The Ministry of Culture and Sports announcement says: “With the excavation of 2018, the unveiling of an impassable chamber tomb of the Early Mycenaean period (about 1650-1400 BC) was completed, one of the greatest that has so far come to light in Aidonia. The newly discovered tomb is distinguished by the short but very wide path, the short and wide aperture and the circular-ellipsoid chamber, with dimensions approaching six meters.
Both the entrance and the chamber exhibit morphological similarities with the mid-sized vault tombs of the early Mycenaean period. On the floor of the burial chamber four large pits were dug, covered with megalithic plates, which is another element that refers to the early Mycenaean vaulted tombs.”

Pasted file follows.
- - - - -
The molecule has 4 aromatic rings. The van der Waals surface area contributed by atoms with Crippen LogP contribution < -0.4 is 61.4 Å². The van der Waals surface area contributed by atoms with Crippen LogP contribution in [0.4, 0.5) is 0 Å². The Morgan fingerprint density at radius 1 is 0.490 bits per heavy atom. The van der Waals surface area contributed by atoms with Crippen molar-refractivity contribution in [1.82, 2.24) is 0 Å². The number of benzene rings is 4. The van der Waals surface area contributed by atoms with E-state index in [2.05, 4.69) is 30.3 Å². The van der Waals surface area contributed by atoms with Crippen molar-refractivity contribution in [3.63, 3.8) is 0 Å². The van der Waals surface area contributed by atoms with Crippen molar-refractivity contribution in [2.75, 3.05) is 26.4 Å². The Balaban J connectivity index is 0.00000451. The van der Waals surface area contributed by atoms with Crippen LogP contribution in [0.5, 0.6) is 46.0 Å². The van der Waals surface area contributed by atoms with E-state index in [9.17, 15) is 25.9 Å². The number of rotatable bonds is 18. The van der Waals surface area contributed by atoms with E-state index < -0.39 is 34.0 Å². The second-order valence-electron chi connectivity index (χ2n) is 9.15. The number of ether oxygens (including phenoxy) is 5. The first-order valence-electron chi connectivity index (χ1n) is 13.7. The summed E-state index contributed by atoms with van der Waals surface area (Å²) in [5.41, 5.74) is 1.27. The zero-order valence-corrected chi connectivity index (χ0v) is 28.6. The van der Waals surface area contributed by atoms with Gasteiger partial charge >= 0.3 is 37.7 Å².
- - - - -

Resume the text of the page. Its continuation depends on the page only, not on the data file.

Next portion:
And the statement continues: “The older burials inside the pits were studied, as they were accompanied by clay tableware and storage vessels, some of which were enormous, as well as a set of “palace-style” amphorae with symbolic decorations, inspired by plants and the marine world. Copper knives, daggers and swords were also found inside, as well as numerous arrow heads made of copper, obsidian, and pyrite. Jewelry, necklace beads from a variety of raw materials, pins and other precious items, such as stamps, were also discovered.”
According to the Ministry of Culture and Sports, the use of the monument continues in the late Mycenaean period (about 1400-1200 BC), when the burials found directly on the tomb floor are dated later than those of the early Mycenaean.
The excavation also documented that the use of the tomb during the Mycenaean period was followed by the collapse of a portion of the tombstone roof and the formation of a roof made of rocks that was visible before research began.